The single greatest threat to the native forest is the destruction caused by non-native, invasive animals and plants. Nearly two-thirds of Maui’s original forests have already been lost affecting the islands’ endangered plant and animals, overall environmental and human health, and the viability of its tourism and agriculture based economy. EMWP efforts of building fences and resource management help protect us against these threats.
The islands went from one new species arriving every 10,000 years…..to one every few days!
Native vs. Invasive?
Native is a species that is naturally occurring in an area without the help of Humans (via wings, wind, and water). A native species is best adapted to local climate, geographical, and hydrological conditions. It also includes Endemic (found naturally only in that area) and Indigenous (found naturally in that area but also in other areas around the world).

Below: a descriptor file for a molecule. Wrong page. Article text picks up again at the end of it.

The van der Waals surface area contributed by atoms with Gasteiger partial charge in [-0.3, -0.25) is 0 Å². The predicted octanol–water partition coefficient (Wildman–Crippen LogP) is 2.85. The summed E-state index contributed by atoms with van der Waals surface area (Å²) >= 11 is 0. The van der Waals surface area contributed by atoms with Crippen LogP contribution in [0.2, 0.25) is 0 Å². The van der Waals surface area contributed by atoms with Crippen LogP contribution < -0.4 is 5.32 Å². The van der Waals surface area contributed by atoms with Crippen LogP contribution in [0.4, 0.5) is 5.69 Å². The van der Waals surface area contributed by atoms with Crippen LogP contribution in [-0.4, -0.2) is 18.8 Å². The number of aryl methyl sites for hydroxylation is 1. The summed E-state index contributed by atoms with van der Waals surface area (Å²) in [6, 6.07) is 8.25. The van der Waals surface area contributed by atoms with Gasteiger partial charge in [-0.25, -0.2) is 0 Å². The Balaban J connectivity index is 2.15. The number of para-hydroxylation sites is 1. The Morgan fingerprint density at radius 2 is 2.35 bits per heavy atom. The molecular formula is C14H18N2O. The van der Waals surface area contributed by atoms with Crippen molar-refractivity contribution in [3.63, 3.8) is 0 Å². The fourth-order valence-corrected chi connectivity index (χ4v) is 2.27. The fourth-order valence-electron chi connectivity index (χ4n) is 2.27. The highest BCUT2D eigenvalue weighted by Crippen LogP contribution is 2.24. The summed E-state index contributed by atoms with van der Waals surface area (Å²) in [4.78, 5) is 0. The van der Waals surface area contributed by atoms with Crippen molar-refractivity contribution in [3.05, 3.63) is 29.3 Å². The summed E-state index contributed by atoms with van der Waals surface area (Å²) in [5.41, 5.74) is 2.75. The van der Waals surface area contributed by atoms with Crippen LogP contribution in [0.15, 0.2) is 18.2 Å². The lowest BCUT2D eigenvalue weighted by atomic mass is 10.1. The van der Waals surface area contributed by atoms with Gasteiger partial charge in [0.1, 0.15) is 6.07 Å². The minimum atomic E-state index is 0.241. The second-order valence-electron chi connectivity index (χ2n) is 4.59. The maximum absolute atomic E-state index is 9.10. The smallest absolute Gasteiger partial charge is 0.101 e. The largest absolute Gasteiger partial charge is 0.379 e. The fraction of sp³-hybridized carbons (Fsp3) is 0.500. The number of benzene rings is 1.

Invasive species disrupt a particular habitat or wild lands area by establishing a dominant colonization from loss of natural controls (i.e.: predators or herbivores).
- Invasives may include non-native Exotics, Introduced (brought over intentionally. i.e. The voyaging Polynesians brought over specific species for food and medicine), and Alien (not-belonging) species, but not all of these are considered invasive.
Naturalized is another common term used to describe introduced species that have become established and are reproducing.
Invertebrates – Small and difficult to control.
Plants – Non-native invasive plants have a variety of impacts to Hawaii’s natural ecosystem.
Animals – Prey on and compete with native wildlife. Cause erosion and spread invasive species.
Wildfire – Hawaiʻi’s ecosystems are not adapted to fire.
Human Action – We can cause damage too.
For a full list of Hawaiʻi’s Invasive Species or to report and invasive species please contact Maui Invasive Species Committee (MISC) at (808)573-MISC(6472) or go their website www.hawaiiinvasivespecies.org